By all reports, adults are becoming ruder, and children aren't learning manners either. 82% of Americans polled think children's manners are worse today than when they were children, and they're concerned.

In order to respect himself or herself, a child needs to learn to respect their parents first. Manners and respect are inseparable. Here's a great book to introduce your child to the subject of manners "What Do You Say Dear," by Seslye Joslin. "What" TARGET="_blank">>"What Do You Say, Dear," by Joslin, and some tips on how to get started.

1. Start by modeling.

If you want your child to treat you with respect, then treat your child with respect. Your child must see you setting a good example.

2. No interrupting adult conversation unless dire emergency after the age of 3-4.

3. Addressing adults by their titles, not by their first names.

4. No throwing of temper tantrums when things don't go their way.

5. Teach one skill at a time.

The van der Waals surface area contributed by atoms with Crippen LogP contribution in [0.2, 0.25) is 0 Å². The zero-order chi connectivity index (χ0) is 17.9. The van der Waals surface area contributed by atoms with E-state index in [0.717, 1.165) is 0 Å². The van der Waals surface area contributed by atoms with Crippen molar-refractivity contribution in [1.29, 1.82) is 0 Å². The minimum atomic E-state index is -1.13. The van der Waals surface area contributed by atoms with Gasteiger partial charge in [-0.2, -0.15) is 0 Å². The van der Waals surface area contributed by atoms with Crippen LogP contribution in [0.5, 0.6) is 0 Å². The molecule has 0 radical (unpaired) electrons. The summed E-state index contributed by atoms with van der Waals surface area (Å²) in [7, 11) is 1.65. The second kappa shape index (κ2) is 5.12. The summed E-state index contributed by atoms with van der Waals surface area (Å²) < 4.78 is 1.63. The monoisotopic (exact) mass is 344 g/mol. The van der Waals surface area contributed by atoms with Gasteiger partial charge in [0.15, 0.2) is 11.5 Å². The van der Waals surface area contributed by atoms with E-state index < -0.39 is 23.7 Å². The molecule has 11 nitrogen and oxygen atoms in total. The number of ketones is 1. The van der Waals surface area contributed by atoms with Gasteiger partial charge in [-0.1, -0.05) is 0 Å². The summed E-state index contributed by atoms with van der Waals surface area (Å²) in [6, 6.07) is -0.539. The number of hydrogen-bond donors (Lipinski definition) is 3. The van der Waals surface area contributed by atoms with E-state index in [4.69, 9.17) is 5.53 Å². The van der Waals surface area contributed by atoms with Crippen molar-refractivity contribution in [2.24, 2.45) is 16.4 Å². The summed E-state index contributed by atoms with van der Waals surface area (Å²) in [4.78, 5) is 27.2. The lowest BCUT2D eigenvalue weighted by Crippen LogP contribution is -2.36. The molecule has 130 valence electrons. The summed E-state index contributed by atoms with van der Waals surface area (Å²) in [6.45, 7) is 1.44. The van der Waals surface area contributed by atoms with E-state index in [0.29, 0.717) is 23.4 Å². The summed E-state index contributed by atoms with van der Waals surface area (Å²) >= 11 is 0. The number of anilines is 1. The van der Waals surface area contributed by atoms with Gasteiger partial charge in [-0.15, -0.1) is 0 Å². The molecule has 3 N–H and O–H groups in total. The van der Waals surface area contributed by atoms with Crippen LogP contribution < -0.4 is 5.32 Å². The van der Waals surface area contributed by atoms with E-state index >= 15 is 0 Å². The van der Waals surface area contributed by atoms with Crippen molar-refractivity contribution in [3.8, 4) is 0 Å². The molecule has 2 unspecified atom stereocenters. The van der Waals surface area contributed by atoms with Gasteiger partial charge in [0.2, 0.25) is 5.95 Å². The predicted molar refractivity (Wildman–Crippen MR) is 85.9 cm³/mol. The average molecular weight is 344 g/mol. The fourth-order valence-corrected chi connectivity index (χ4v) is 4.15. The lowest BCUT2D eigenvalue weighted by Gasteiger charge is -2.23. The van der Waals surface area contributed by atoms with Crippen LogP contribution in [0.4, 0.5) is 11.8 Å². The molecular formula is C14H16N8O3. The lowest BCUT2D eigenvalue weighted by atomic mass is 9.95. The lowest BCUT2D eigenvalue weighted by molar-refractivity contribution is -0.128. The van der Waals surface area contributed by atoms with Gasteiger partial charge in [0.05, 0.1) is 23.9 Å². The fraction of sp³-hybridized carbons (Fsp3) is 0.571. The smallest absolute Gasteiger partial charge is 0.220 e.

Start with telephone manners, then progress to table manners, or vice versa.

6. Catch them doing it right and praise them.

Learning skills like these takes constant reinforcement, particularly if they are around other children who are unmannerly. Praise your child often (and specifically) even after they seem to have mastered it.

7. Be patient with lapses; it takes a lot of repetition.

Don't reprimand the child in public, however; this would be bad manners on your part.

8. If the child plainly forgets, you can ask a question which will prompt them.

If he forgets to extend his hand when meeting an adult say quietly, "What do we do when we meet someone older?" This gives the child the chance to be smart and remember and feel good!

9. Order Modern" TARGET="_blank">>Modern Manners For Children, a mail-order program developed by the experts at The Protocol School of Washington®, for children aged 4-7.

10. Read some of the books available on manners for children. Here are some:

"What" TARGET="_blank">>"What Do You Say, Dear," by Joslin; "Ooops" TARGET="_blank">>"Ooops, Excuse me, Please," by McGrath; " TARGET="_blank">> "A Little Book of Manners for Boys," by Barnes; or "Elbows" TARGET="_blank">>"Elbows Off the Table, Napkins in the Lap," by Wallace.

Author's Bio: 

Susan Dunn, The EQ Coach, coaches clients in emotional intelligence, and offers workshops, presentations, Internet courses, and ebooks. Visit her on the web at and for FREE ezine.